Isaiah 58:1-9 is a challenging text about people who go through the motions of religion so that they don’t actually have to do what religion calls for. If you act like you’re doing what God wants, maybe you won’t have to do what God wants.
So, Isaiah says, you guys are fasting according to the law, but while you fast you spend all your time squeezing every last shekel out of the poor while you even underpay the guys who work for you. Hey! What exactly do you think biblical fasting is for, Isaiah wants to know?
It’s to share literally gut-level experience with people who don’t have enough to eat. It’s to walk their walk with them so you’ll feel what they feel, know what they know, and care about what they care about.
The point of fasting is to be more like your neighbor so you can love your neighbor more like yourself.
If you’re busy stealing the little that the poor have left, while at the same time you’re fasting, you’ve kind of missed the point.
It’s not what you do. It’s what you do it for. What matters is what you’re really up to, appearances notwithstanding. Your action in fasting might look right, but if your motive is to fool God and to squeeze others, then God, “to whom all hearts are open and from whom no secrets are hid,” is not fooled.
So the thought we’re going to work with in this sermon is really simple: It’s not what you do; it’s what you do it for. It’s not your beliefs; it’s how you act on your beliefs.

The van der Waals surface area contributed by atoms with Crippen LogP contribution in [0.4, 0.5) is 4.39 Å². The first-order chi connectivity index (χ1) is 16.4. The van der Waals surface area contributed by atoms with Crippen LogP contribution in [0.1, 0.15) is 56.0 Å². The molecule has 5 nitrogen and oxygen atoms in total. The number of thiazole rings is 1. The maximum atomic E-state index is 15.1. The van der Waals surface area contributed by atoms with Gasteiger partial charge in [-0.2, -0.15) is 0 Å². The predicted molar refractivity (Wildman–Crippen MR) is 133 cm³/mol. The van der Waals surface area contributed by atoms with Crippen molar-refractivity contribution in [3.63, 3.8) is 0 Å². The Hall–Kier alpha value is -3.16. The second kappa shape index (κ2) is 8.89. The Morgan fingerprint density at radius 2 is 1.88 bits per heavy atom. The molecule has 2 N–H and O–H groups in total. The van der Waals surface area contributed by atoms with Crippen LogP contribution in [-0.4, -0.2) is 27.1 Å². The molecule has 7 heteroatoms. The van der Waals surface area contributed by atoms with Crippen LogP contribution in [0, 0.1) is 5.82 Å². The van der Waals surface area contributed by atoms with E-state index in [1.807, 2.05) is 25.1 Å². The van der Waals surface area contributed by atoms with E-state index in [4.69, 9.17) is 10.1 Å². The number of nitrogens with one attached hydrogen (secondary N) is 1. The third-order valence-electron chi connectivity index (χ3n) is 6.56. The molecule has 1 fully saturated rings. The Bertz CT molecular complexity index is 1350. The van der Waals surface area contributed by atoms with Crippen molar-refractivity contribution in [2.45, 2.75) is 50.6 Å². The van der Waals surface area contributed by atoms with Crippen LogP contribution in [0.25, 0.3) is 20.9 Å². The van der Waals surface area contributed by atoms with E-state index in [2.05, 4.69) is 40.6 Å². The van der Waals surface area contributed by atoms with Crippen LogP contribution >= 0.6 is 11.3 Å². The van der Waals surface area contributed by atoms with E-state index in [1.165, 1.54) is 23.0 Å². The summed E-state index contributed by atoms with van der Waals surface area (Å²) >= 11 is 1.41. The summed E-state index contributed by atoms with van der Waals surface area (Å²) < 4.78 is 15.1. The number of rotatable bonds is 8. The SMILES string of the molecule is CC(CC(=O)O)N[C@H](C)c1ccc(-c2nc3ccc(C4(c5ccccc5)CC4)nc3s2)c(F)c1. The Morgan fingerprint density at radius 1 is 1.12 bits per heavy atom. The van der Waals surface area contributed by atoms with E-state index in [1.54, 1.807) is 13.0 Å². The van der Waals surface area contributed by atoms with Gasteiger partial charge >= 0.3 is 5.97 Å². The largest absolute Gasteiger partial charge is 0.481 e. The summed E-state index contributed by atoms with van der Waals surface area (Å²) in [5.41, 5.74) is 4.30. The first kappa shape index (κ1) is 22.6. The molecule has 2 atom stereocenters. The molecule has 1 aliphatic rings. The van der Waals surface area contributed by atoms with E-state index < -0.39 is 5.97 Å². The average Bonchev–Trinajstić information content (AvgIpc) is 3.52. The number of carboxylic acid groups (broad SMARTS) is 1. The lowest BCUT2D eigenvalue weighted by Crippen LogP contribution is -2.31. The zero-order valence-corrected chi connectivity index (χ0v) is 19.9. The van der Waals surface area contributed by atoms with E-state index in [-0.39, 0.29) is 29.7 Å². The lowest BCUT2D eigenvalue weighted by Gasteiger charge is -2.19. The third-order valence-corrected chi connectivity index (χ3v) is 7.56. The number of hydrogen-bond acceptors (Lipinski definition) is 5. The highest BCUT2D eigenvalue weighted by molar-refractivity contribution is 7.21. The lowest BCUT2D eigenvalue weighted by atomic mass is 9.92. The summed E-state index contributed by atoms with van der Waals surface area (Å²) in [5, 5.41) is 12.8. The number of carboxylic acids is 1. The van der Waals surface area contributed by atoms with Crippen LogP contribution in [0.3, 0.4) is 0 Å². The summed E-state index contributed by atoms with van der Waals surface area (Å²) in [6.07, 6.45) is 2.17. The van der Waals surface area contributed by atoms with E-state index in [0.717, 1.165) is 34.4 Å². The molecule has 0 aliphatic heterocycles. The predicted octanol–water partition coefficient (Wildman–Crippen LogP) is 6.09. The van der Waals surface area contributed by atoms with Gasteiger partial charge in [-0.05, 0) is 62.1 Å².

Sometimes your beliefs are fine but your motives are dark. Sometimes both are just fine. The trick is knowing the one from the other in actual experience.
Now let’s have some fun. Let’s talk about Republicans and Democrats.
We have a great divide in our country. One way (among others) to picture it is as a divide between small government and big government, between the government that governs the least and the government that gets into everything. With increasing ferocity, the tenor of our times has brought us to believe it’s got to be one way or the other. Black or white. They’re mutually exclusive, so it’s zero sum. Every gain by one is a loss by the other.
Really? Here’s a different and somewhat higher perspective.
I don’t think God cares if you’re a small-government guy or a big-government guy. I don’t think God cares if you’re a Republican or a Democrat. I think God cares if you’re a Christian.
Put a little differently, I think God cares a lot less about what you profess to believe than what you actually do in the name of those beliefs. Again, not what you do, but what you do it for.
A core principle of the right is that people who are self-motivated, energetic, entrepreneurial, and persistent deserve to succeed and will be who they were created by God to be. That’s a great belief, right and noble.
A core principle of the left, on the other hand, is that, despite our best efforts, there can only be so many opportunities to rise in an economy, and there are going to be many people, no matter their entrepreneurial spirit or lack of it, who will be blocked, and the society must take some responsibility to help them.
That’s great stuff, too. Generous.
But that brings us to the heart of it. In both seemingly opposite core values there is potential for tremendous goodness and health. However, in both core values, there is also the opportunity for selfishness, mean spirit, if not outright greed.
It’s not what you do, it’s what you do it for.
The dark side of the right’s idea of self-sufficiency kicks in when we stop caring about people who can’t take of themselves to our satisfaction, blame them for their inadequacies, and shut them even further out of the system. That’s the ticket to becoming judgmental and mean.